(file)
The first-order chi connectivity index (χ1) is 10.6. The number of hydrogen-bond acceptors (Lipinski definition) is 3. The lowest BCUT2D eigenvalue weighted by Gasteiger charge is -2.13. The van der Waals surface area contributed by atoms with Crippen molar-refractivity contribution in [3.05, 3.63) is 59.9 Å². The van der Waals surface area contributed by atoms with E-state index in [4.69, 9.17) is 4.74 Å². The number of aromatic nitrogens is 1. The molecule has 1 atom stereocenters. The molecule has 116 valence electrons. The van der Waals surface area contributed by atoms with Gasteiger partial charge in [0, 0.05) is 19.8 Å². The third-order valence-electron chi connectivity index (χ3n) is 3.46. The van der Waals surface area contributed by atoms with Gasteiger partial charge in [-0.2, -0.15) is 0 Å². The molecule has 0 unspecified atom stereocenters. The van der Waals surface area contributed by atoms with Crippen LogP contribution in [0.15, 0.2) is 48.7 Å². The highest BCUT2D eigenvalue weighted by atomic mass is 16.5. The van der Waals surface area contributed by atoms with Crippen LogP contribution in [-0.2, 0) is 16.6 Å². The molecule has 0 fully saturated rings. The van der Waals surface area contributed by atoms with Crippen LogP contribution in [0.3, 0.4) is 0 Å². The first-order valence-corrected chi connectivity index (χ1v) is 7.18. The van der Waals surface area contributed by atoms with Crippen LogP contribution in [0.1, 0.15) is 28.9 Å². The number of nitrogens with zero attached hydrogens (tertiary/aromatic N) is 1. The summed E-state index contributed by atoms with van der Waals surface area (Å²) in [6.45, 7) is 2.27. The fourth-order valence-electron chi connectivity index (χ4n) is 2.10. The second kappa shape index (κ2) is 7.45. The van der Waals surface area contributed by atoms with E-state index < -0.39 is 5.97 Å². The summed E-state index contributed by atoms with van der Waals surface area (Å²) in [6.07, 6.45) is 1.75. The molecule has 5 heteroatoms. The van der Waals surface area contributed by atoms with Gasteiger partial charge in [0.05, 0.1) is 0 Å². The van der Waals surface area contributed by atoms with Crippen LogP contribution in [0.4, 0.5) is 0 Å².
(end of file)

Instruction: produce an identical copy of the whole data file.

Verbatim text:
The first-order chi connectivity index (χ1) is 10.6. The number of hydrogen-bond acceptors (Lipinski definition) is 3. The lowest BCUT2D eigenvalue weighted by Gasteiger charge is -2.13. The van der Waals surface area contributed by atoms with Crippen molar-refractivity contribution in [3.05, 3.63) is 59.9 Å². The van der Waals surface area contributed by atoms with E-state index in [4.69, 9.17) is 4.74 Å². The number of aromatic nitrogens is 1. The molecule has 1 atom stereocenters. The molecule has 116 valence electrons. The van der Waals surface area contributed by atoms with Gasteiger partial charge in [0, 0.05) is 19.8 Å². The third-order valence-electron chi connectivity index (χ3n) is 3.46. The van der Waals surface area contributed by atoms with Gasteiger partial charge in [-0.2, -0.15) is 0 Å². The molecule has 0 unspecified atom stereocenters. The van der Waals surface area contributed by atoms with Crippen LogP contribution in [0.15, 0.2) is 48.7 Å². The highest BCUT2D eigenvalue weighted by atomic mass is 16.5. The van der Waals surface area contributed by atoms with Crippen LogP contribution in [-0.2, 0) is 16.6 Å². The molecule has 0 fully saturated rings. The van der Waals surface area contributed by atoms with Crippen LogP contribution in [0.3, 0.4) is 0 Å². The first-order valence-corrected chi connectivity index (χ1v) is 7.18. The van der Waals surface area contributed by atoms with Crippen LogP contribution in [0.1, 0.15) is 28.9 Å². The number of nitrogens with zero attached hydrogens (tertiary/aromatic N) is 1. The summed E-state index contributed by atoms with van der Waals surface area (Å²) in [6.45, 7) is 2.27. The fourth-order valence-electron chi connectivity index (χ4n) is 2.10. The second kappa shape index (κ2) is 7.45. The van der Waals surface area contributed by atoms with E-state index < -0.39 is 5.97 Å². The summed E-state index contributed by atoms with van der Waals surface area (Å²) in [6.07, 6.45) is 1.75. The molecule has 5 heteroatoms. The van der Waals surface area contributed by atoms with Gasteiger partial charge in [0.05, 0.1) is 0 Å². The van der Waals surface area contributed by atoms with Crippen LogP contribution in [0.4, 0.5) is 0 Å².